The song "Silent Night" originated as a poem that was written by Austrian priest Father Joseph Mohr in 1816 while he was serving as assistant pastor at a church in Mariapfarr, Austria. Two years later, when Mohr was serving as assistant pastor in Arnsdorf, Austria, he decided that his poem would make a good song to be sung on Christmas Eve.
On Dec. 24th, 1818, Mohr approached the church's organist, Franz Gruber, to write a melody for the song's two solo voice parts, the choir and a guitar. Mohr chose to have Gruber compose the guitar part because the organ was not working at St. Nicholas parish church in Oberndorf, Austria, where Mohr was then serving. After only a few hours, Gruber composed the melody, and the two men then gave the first performance of "Silent Night" the same evening, with Mohr singing the tenor part and playing guitar while Gruber sang the bass part.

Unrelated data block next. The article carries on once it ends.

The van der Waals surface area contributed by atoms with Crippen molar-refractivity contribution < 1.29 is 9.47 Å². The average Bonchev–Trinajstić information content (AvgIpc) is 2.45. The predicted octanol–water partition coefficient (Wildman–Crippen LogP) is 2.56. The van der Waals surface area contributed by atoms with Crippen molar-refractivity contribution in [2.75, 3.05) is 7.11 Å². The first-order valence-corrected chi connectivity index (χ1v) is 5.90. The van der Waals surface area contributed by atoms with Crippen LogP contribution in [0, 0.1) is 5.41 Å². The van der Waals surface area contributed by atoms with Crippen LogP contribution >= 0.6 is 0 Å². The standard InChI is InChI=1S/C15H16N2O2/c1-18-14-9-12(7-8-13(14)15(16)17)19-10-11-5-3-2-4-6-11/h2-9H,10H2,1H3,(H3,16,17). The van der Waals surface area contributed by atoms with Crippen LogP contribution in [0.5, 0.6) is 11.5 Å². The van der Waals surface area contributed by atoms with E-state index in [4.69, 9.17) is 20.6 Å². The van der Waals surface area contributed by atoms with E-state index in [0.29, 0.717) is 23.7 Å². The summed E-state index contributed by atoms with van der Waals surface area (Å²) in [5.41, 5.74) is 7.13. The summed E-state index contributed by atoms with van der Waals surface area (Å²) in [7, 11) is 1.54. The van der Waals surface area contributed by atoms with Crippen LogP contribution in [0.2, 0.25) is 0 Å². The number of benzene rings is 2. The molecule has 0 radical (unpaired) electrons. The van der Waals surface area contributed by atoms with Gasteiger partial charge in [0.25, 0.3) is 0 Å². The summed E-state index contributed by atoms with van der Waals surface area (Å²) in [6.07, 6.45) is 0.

A few weeks later, well-known organ builder Karl Mauracher arrived in Oberndorf to fix the church's organ and happened to hear Mohr play the song. This led Mauracher to take the song back to his own village of Kapfing, where it was heard and picked up by two famous singing families. One of these families, the Strasser sisters, then spread the song throughout northern Europe. In 1834, they performed it for Prussian King Frederick William IV, who declared that the song should be sung every year on Christmas Eve. The other family, the Rainers, brought "Silent Night" to the United States in 1836, but the song wasn't translated into English until 1863.
The original German name of "Silent Night" is "Stille Nacht, Heilige Nacht."